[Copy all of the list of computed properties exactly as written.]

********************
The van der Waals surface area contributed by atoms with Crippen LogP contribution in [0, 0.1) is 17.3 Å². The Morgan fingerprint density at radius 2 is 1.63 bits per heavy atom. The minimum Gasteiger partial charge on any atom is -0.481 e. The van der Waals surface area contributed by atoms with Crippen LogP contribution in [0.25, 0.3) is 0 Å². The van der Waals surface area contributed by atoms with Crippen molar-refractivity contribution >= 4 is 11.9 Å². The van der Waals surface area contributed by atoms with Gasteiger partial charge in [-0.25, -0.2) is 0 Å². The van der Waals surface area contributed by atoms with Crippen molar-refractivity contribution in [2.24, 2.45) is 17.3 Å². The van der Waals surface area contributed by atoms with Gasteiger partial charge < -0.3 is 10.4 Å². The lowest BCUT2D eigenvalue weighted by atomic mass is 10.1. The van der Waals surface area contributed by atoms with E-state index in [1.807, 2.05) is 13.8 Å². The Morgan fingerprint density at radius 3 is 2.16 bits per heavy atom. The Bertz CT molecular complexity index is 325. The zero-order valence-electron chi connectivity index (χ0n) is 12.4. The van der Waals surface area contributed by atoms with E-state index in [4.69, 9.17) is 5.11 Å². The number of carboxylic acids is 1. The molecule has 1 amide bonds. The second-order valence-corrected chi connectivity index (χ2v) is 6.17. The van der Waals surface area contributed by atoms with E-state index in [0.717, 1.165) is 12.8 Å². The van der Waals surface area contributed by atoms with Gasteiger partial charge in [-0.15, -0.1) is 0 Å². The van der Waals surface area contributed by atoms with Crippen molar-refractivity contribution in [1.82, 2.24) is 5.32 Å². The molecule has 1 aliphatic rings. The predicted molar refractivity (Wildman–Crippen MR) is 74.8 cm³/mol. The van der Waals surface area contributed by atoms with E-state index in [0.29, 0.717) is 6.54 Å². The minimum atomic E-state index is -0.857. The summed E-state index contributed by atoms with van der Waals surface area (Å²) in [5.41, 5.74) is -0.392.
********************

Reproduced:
The van der Waals surface area contributed by atoms with Crippen LogP contribution in [0, 0.1) is 17.3 Å². The Morgan fingerprint density at radius 2 is 1.63 bits per heavy atom. The minimum Gasteiger partial charge on any atom is -0.481 e. The van der Waals surface area contributed by atoms with Crippen LogP contribution in [0.25, 0.3) is 0 Å². The van der Waals surface area contributed by atoms with Crippen molar-refractivity contribution >= 4 is 11.9 Å². The van der Waals surface area contributed by atoms with Gasteiger partial charge in [-0.25, -0.2) is 0 Å². The van der Waals surface area contributed by atoms with Crippen molar-refractivity contribution in [2.24, 2.45) is 17.3 Å². The van der Waals surface area contributed by atoms with Gasteiger partial charge < -0.3 is 10.4 Å². The lowest BCUT2D eigenvalue weighted by atomic mass is 10.1. The van der Waals surface area contributed by atoms with E-state index in [1.807, 2.05) is 13.8 Å². The Morgan fingerprint density at radius 3 is 2.16 bits per heavy atom. The Bertz CT molecular complexity index is 325. The zero-order valence-electron chi connectivity index (χ0n) is 12.4. The van der Waals surface area contributed by atoms with E-state index in [4.69, 9.17) is 5.11 Å². The number of carboxylic acids is 1. The molecule has 1 amide bonds. The second-order valence-corrected chi connectivity index (χ2v) is 6.17. The van der Waals surface area contributed by atoms with E-state index in [0.717, 1.165) is 12.8 Å². The van der Waals surface area contributed by atoms with Gasteiger partial charge in [-0.15, -0.1) is 0 Å². The van der Waals surface area contributed by atoms with Crippen molar-refractivity contribution in [1.82, 2.24) is 5.32 Å². The molecule has 1 aliphatic rings. The predicted molar refractivity (Wildman–Crippen MR) is 74.8 cm³/mol. The van der Waals surface area contributed by atoms with E-state index in [0.29, 0.717) is 6.54 Å². The minimum atomic E-state index is -0.857. The summed E-state index contributed by atoms with van der Waals surface area (Å²) in [5.41, 5.74) is -0.392.